Undisciplinary is the personal wiki of Martin Zemlicka.

Rem Koolhaas


For my own bad memory’s sake, I’m making small summaries and reminders of Koolhaas’ texts.


First things first, let’s clear up the following two words:

fuck context

Rem Koolhaas, Bigness, in: S, M, L, XL

Oft cited as if it were Koolhaas’ architectural philosophy, it is actually presented as the fifth and final property of ‘Bigness‘, the situation analysed in the text. The full quote is:

5, Together, all these breaks - with scale, with architectural composition, with tradition, with transparency, with ethics - imply the final, most radical break: Bigness is no longer part of any urban tissue.
It exists; at most, it coexists.
Its subtext is fuck context.

Rem Koolhaas, Bigness, in: S, M, L, XL

Now, then, Bigness. The problem of Large.

Past a certain scale, buildings become big buildings. Big buildings have unique characteristics enabled by certain conditions (no longer controllable by one architectural gesture, buildings with Bigness have autonomous parts; the elevator, which nullifies scale; the façade can no longer reflect the interior, as the distance between the exterior and interior is too large; the scale makes buildings amoral, as they are beyond judgement; fuck context).

Bigness is a way out of the inevitable death of architecture ignited by May ‘68 that resulted in two possible modes of architecture: dismantlement (breaking the system by creating arbitrary systems1) and disappearance (virtuality 2). How?

Only through Bigness can architecture dissociate itself form the exhausted artistic/ideological movements of modernism and formalism to regain its instrumentality as a vehicle for modernization

Through contamination rather than purity and quantity rather than quality, only Bigness can support genuinely new relationships between functional entities that expand rather than limit their identities. The artificiality and complexity of Bigness release function from its defensive armor to allow a kind of liquefaction; programmatic elements react with each other to create new events – bigness returns to a model of programmatic alchemy.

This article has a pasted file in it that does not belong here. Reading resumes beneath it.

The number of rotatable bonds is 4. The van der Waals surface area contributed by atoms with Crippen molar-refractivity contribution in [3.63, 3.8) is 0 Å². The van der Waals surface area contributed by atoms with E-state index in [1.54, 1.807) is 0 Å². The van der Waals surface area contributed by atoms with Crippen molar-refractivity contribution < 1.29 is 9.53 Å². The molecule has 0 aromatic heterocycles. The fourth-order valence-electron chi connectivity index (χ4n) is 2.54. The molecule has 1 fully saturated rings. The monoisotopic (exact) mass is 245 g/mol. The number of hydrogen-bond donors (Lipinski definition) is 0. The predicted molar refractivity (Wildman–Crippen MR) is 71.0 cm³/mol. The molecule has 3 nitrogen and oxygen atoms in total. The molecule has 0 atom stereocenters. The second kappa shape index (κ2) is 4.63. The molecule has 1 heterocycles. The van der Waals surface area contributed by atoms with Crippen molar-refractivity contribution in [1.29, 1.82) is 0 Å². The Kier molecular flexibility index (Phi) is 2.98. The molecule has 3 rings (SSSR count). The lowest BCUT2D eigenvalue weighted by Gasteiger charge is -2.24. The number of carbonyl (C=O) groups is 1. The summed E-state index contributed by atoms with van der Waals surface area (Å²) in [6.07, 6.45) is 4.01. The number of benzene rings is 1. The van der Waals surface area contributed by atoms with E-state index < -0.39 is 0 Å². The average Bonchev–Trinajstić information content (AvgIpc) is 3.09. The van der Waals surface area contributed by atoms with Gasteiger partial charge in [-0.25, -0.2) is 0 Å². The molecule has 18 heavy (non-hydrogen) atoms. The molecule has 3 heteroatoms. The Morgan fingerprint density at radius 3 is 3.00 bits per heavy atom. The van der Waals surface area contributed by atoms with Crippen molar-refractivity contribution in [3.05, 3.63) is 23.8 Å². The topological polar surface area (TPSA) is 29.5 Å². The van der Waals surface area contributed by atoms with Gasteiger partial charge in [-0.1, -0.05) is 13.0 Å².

Bigness no longer needs the city: it competes with the city; it represents the city; preempts the city; or better still, it is the city. If urbanism generates potential and architecture exploits it, Bigness enlists the generosity of urbanism against the meanness of architecture.

Bigness = urbanism vs architecture.

The point of all of this, as understood by me, is pretty simple. Big things are different from small things. This statement is so simple that it approaches the sort of zen-like word play you intuitively don’t take seriously or think about further, which indeed architects haven’t. That’s not to say that designing something big is different from designing something small, it is to say that a big object is different from a small one. A big building, a Bigness level building, necessarily has characteristics that differentiate it from buildings of smaller stature.

The rest is an expansion of that thought.

Noteworthy is that ‘Bigness’ is the introductory text to the ‘L’ section of SMLXL.